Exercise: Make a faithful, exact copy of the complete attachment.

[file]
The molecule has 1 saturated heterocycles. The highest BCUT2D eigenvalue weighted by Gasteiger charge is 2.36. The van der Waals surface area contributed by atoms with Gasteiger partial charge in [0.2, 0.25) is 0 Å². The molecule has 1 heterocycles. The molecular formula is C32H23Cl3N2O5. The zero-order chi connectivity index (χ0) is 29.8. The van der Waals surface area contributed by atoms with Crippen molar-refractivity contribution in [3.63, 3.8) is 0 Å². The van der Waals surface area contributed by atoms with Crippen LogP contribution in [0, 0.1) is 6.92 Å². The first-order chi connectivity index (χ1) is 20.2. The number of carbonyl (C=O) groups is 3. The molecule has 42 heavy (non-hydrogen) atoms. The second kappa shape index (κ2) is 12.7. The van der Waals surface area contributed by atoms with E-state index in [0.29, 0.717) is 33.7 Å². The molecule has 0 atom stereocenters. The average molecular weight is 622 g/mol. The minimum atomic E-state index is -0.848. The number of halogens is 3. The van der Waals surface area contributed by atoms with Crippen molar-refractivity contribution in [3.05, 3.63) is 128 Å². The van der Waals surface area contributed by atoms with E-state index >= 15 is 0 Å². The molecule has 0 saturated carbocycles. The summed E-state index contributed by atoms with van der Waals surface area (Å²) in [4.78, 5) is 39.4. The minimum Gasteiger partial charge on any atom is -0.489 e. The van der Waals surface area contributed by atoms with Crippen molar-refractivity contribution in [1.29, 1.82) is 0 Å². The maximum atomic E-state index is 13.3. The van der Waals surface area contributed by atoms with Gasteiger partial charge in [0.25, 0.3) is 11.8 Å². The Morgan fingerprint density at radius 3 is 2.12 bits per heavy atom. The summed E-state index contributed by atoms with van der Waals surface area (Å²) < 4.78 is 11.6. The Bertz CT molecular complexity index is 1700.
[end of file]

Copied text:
The molecule has 1 saturated heterocycles. The highest BCUT2D eigenvalue weighted by Gasteiger charge is 2.36. The van der Waals surface area contributed by atoms with Gasteiger partial charge in [0.2, 0.25) is 0 Å². The molecule has 1 heterocycles. The molecular formula is C32H23Cl3N2O5. The zero-order chi connectivity index (χ0) is 29.8. The van der Waals surface area contributed by atoms with Crippen molar-refractivity contribution in [3.63, 3.8) is 0 Å². The van der Waals surface area contributed by atoms with Crippen LogP contribution in [0, 0.1) is 6.92 Å². The first-order chi connectivity index (χ1) is 20.2. The number of carbonyl (C=O) groups is 3. The molecule has 42 heavy (non-hydrogen) atoms. The second kappa shape index (κ2) is 12.7. The van der Waals surface area contributed by atoms with E-state index in [0.29, 0.717) is 33.7 Å². The molecule has 0 atom stereocenters. The average molecular weight is 622 g/mol. The minimum atomic E-state index is -0.848. The number of halogens is 3. The van der Waals surface area contributed by atoms with Crippen molar-refractivity contribution in [3.05, 3.63) is 128 Å². The van der Waals surface area contributed by atoms with E-state index >= 15 is 0 Å². The molecule has 0 saturated carbocycles. The summed E-state index contributed by atoms with van der Waals surface area (Å²) in [4.78, 5) is 39.4. The minimum Gasteiger partial charge on any atom is -0.489 e. The van der Waals surface area contributed by atoms with Crippen molar-refractivity contribution in [1.29, 1.82) is 0 Å². The maximum atomic E-state index is 13.3. The van der Waals surface area contributed by atoms with Gasteiger partial charge in [0.25, 0.3) is 11.8 Å². The Morgan fingerprint density at radius 3 is 2.12 bits per heavy atom. The summed E-state index contributed by atoms with van der Waals surface area (Å²) < 4.78 is 11.6. The Bertz CT molecular complexity index is 1700.